Scrub Daddy Damp Duster

Scrub Daddy Damp Duster (Amazon / Amazon)
Scrub Daddy Damp Duster (Amazon / Amazon)

Swiffer Duster Extendable Handle Starter Kit

Swiffer’s fibrous, fluffy, disposable dusters have a three-dimensional shape. You slide them over the top of the brand’s reusable handle, which can extend up to three feet. You can also adjust the angle of the handle’s head depending on what you’re cleaning. I’ve used this duster for years and it helps me reach places like the tops of bookcases, shelves, ceiling fans and above door frames. I also slide it under furniture and appliances and use it to clean baseboards and moulding.

Swiffer’s dusters are recyclable as well. You can download a free shipping label from TerraCycle, pack all your used dusters in a box or envelope and send it to the recycling company. In addition to Swiffer’s unscented disposable dusters, I like the pet refills, which are fluffier and can trap large amounts of cat and dog hair.

Swiffer Duster Extendable Handle Starter Kit

Swiffer Dusters Heavy Duty Extender Handle Starter Kit (1 Handle, 12 Dusters) (Amazon / Amazon)
Swiffer Dusters Heavy Duty Extender Handle Starter Kit (1 Handle, 12 Dusters) (Amazon / Amazon)
  • Swiffer Duster Extendable Handle Starter Kit $ at Amazon

  • Swiffer Duster Extendable Handle Starter Kit $ at Walmart

  • Swiffer Duster Extendable Handle Starter Kit $ at Target

OXO Good Grips Microfiber Extendable Duster

This OXO duster is similar to the Swiffer option above, but the entire thing is reusable, including the duster head. The duster’s handle extends from 24 inches to 53 inches in length— at its longest, the duster will likely help you reach ceiling fans, air vents and above door frames. The handle also has a soft, non-slip grip to keep your hand comfortable while cleaning. The reusable microfiber head rotates 270 degrees and locks in multiple positions so you can clean from different angles. When it’s time to clean the duster head, you unsnap it from the handle and throw it in the washing machine. You can purchase additional reusable duster heads to keep extras at home.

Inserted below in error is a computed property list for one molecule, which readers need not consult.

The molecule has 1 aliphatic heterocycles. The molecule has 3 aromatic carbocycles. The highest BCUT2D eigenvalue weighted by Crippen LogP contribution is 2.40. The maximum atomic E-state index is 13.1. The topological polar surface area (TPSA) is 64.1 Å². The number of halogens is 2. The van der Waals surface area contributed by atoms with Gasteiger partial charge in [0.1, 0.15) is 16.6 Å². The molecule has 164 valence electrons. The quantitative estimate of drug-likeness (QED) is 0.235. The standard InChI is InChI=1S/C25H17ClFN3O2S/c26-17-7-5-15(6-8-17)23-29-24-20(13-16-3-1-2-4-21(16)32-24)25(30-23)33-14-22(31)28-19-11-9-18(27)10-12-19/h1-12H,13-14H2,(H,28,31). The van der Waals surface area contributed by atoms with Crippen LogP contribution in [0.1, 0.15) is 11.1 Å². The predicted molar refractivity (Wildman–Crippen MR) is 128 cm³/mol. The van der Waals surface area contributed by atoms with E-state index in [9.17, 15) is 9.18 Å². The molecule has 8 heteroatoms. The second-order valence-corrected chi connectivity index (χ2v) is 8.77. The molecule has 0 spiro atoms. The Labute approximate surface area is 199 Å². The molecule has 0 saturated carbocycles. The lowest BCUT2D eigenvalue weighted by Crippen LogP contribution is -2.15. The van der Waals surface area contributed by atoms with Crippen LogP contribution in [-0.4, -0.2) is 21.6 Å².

OXO Good Grips Microfiber Extendable Duster

OXO Good Grips Microfiber Extendable Duster 53 inches (Amazon / Amazon)
OXO Good Grips Microfiber Extendable Duster 53 inches (Amazon / Amazon)
  • OXO Good Grips Microfiber Extendable Duster $ at Amazon

  • OXO Good Grips Microfiber Extendable Duster $ at Walmart

  • OXO Good Grips Microfiber Extendable Duster $ at Home Depot

Hiware Window Blind Duster Brush

Hiware’s Window Blind Duster Brush is one of our favorite cleaning gadgets. It's designed with three arms and comes with microfiber cloths to slip over them, allowing you to dust the tops and bottoms of multiple blades at a time. You can also use the tool to dust vents and air conditioners. When the microfiber cloth gets dirty, you can clean them in the washing machine.

Hiware Window Blind Duster Brush

Hiware Window Blind Duster Brush (Amazon / Amazon)
Hiware Window Blind Duster Brush (Amazon / Amazon)
  • Hiware Window Blind Duster Brush $ at Amazon

  • Hiware Window Blind Duster Brush $ at Walmart

  • Hiware Window Blind Duster Brush $ at Lowe's

Mr. Siga Flexible Microfiber Long Duster for Gap Cleaning

Some of the most common places people forget to dust are under appliances and furniture, Hicks says. It can be hard to fit dusters in these narrow spaces and reach all the way behind them, but Mr. Siga’s duster is specifically designed for these types of jobs. Its 19.7-inch wide microfiber duster head is flexible so you can bend it to fit into nooks and crannies. If you need to reach high or deep spaces, the duster’s handle extends from 46.9 inches to 65.7 inches. The microfiber cloth is reusable and machine-washable.

Mr. Siga Flexible Microfiber Long Duster for Gap Cleaning

Mr. Siga Flexible Microfiber Long Duster for Gap Cleaning (Amazon / Amazon)
Mr. Siga Flexible Microfiber Long Duster for Gap Cleaning (Amazon / Amazon)

Mr. Siga Flexible Microfiber Long Duster for Gap Cleaning $ at Amazon

Royal Duster Black Ostrich Feather Duster